When the pandemic made indoor dining undesirable, many Maine communities sprang into action to allow restaurants to sprawl onto sidewalks, streets and parking spaces. Now, communities are looking to keep the changes.
Cities like Portland, Rockland and Bangor found that businesses and the public largely enjoyed the increased outdoor dining options, even as it reduced parking in some areas.
“I think [with] the pandemic, you had to think creatively about all of these things, like how to have the public participate in outdoor events safely, or outdoor dining, and I think it made everybody realize that ‘Wow, this is a great way to experience our community,’” said Anne Ball, program director of the Maine Downtown Center.
Finding ways to offer more usable and enjoyable outdoor space has long been a goal for many Maine communities, according to Ball. But for many the pandemic rushed that goal into a reality to protect public health and their local economies.
Bangor already had ample public space for restaurants to use for outdoor dining, according to Tanya Emery, the city’s community and economic development director, but there was a need to help businesses that didn’t abut wide sidewalks or plazas.
The city allowed businesses to use parking spaces to create temporary dining areas, called parklets. Now, Bangor is considering keeping this option long-term, though the city council still needs to give final approval.
“I think the only thing the pandemic did was … sort of force us to think about, were there any options that we hadn’t considered, which we had not considered parking spaces,” Emery said. “The pandemic really kind of gave us the opportunity to test it, which is awesome.”
Portland had already allowed parklets prior to the pandemic. But since they were first made available in 2018, only a single business had applied for one. The pandemic changed that — 60 businesses applied for parklet permits in 2020 alone.
Now, that city has loosened some of the criteria businesses had to meet to be eligible for parklets and also removed a five-parklet cap associated with the 2018 ordinance through a program called “Open Air Portland,” which was passed in September.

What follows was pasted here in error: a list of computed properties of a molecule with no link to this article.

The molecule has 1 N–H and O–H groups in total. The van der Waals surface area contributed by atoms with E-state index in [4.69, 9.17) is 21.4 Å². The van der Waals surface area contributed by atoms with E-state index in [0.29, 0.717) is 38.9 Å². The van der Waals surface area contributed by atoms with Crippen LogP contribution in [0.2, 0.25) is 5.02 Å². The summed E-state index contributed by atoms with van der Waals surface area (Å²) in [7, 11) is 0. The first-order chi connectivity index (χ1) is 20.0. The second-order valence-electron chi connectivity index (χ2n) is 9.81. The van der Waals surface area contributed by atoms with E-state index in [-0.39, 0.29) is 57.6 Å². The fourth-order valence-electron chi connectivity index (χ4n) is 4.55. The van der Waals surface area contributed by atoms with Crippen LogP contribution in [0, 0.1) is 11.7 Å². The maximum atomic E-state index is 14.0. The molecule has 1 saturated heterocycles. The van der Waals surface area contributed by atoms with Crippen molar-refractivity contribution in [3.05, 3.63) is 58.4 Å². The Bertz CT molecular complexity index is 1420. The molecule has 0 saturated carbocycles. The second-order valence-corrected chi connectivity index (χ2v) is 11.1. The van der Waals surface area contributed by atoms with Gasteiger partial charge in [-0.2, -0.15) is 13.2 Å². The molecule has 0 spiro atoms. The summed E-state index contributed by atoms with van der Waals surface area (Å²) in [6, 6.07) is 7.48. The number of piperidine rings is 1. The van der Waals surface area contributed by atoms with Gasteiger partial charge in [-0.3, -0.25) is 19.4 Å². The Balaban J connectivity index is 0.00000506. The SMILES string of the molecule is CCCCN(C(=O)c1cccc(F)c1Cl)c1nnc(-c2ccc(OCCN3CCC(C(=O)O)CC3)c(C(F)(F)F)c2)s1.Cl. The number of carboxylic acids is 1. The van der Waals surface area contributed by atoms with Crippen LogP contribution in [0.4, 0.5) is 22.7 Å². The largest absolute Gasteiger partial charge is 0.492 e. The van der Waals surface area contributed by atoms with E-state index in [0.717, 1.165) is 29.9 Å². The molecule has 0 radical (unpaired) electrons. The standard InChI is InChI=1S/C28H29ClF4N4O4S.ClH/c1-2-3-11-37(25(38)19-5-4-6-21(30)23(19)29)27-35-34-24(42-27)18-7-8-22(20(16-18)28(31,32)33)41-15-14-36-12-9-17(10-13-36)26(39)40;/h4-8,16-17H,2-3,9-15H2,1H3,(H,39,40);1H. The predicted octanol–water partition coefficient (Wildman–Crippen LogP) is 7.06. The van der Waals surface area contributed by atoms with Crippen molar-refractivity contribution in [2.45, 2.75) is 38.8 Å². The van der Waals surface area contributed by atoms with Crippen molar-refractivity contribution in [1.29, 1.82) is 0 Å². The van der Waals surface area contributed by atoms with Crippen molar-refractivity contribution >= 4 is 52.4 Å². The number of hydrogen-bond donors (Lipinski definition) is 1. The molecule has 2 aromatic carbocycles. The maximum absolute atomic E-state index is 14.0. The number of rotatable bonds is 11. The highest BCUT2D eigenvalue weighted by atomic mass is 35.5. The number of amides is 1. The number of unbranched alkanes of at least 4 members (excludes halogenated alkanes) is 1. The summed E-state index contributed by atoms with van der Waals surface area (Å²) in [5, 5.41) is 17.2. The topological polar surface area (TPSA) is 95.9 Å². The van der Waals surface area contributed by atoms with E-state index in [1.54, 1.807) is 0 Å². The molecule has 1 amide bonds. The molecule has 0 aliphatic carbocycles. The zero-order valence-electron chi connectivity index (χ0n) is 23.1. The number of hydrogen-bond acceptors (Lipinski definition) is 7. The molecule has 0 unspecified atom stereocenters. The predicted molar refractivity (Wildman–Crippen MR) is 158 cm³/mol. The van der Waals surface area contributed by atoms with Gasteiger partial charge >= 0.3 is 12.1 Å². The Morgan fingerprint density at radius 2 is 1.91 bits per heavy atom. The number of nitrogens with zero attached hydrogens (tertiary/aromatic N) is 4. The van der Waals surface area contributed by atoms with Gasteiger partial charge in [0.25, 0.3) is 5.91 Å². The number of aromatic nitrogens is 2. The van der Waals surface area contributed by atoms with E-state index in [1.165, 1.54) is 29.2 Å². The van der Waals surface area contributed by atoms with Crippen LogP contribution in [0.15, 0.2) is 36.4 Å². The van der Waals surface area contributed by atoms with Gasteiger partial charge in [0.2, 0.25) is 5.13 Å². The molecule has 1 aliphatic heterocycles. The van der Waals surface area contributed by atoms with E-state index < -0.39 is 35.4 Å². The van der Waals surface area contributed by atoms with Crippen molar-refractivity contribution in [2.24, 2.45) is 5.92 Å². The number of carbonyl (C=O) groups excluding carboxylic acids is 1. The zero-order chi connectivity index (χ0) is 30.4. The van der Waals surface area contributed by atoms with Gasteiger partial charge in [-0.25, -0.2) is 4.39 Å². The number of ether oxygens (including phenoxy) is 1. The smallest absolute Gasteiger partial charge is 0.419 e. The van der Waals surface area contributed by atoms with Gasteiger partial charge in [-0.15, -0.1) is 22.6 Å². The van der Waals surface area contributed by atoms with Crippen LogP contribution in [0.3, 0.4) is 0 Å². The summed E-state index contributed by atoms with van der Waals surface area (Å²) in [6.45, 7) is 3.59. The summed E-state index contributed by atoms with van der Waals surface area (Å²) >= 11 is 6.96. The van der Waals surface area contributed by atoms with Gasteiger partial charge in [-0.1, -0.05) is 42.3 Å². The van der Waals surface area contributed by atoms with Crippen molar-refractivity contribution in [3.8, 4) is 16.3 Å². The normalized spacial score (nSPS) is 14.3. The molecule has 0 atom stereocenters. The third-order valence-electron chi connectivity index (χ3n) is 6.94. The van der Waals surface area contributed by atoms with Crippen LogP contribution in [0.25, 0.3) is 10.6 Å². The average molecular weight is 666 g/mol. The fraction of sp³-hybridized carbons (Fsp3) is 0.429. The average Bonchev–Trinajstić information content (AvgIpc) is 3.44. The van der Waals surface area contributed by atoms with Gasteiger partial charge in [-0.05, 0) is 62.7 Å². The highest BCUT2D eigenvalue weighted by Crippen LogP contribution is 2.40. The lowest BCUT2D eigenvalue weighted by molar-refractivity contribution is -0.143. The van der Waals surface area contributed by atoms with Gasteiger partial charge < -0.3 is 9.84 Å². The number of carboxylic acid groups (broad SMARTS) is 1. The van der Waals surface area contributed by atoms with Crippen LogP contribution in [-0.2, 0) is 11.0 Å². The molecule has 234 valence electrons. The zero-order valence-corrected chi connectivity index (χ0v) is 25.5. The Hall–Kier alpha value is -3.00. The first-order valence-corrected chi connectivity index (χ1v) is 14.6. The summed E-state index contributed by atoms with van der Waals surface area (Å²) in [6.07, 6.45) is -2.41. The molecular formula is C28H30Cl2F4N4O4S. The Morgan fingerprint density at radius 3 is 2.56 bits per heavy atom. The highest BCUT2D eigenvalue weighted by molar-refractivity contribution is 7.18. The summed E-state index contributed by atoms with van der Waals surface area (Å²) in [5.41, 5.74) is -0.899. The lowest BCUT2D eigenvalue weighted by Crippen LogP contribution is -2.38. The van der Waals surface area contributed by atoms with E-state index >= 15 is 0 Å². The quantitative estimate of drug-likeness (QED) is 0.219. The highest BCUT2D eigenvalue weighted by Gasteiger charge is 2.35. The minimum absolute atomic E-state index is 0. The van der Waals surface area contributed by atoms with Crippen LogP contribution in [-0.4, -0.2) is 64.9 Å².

Going forward the city’s outdoor dining season will be limited to between April and November and any outdoor space used by businesses must not cause them to exceed their buildings’ occupancy limit, according to Zachary Lenhert, Licensing and Housing Safety Manager for the city of Portland.
Portland has also committed to closing portions of three streets in the Old Port to allow for more pedestrian space and outdoor dining from April to November.
For the coastal city of Rockland, the desire for outdoor dining space is being handled with more permanent changes. A sidewalk extension project that will bump out two sections of sidewalk along Main Street to allow for outdoor dining space during the warmer months is being completed this spring. The project will result in the loss of about two and a half parking spaces as well as part of a loading zone, but will not change the width of the roadway.
The city will also continue to offer an option of using parking spaces for outdoor dining areas which the city has allowed throughout the pandemic, Rockland City Manager Tom Luttrell said.
“With how bad the pandemic was and still is, the only positive that came out of it was people and the city of Rockland looking at outdoor space and how to utilize that space for outdoor activity. We wouldn’t be where we are today with outdoor dining unless the pandemic did hit and then that showed everybody, residents, staff and council here, that it does work and we can do it in the city of Rockland,” Luttrell said.
Still, despite the benefits of outdoor dining, there have been concerns and some opposition to the changes.
In Bar Harbor, the pandemic-created parklet program over the last two summers resulted in the loss of about $123,000 each year in parking revenue, according to town manager Kevin Sutherland. While businesses were paying for use of the parking spaces, it only generated about $21,000 over the last two years, about $2,000 of which the town is still trying to collect.
Additionally, the parklets created safety issues on Bar Harbor’s tight streets, Sutherland said, with cars hitting the jersey barriers that surrounded the parklet dining areas on several occasions. This resulted in the town securing the barriers to the road with rebar, which can cause long-term road damage, according to Sutherland.
“From an administrative point of view it is a very expensive program and I don’t think the staff will support it, but if it’s a council directive, that’s another thing,” Sutherland said.
Some Bar Harbor businesses would like to see the parklet program return. The town council will likely discuss the topic at its meeting next month.
While Sutherland said he is in favor of more outdoor space, he’s unsure if the pandemic-inspired parklet program is the right solution for Bar Harbor.
It took Rockland a few iterations to get an outdoor dining plan that worked for the community. During the first summer of the pandemic, the city initially tried a temporary shutdown of Main Street, before scaling back to just shutting down one lane of the one-way street. But the rollout of these closures caused confusion.
Last summer, both lanes of traffic were open, but the jersey barriers that surrounded parklets gave Main Street a construction zone look. With widened sidewalks, those barriers won’t be needed.
Bangor and Rockland officials said they didn’t receive complaints about losing parking spaces to parklets. However, Luttrell said, a parking lot on Oak Street used for dining space did generate some complaints. The city is working to determine how that lot will be used this summer.
Emery and Luttrell said continued use of parklets for outdoor dining in their cities is not expected to significantly reduce the amount of parking in their downtowns.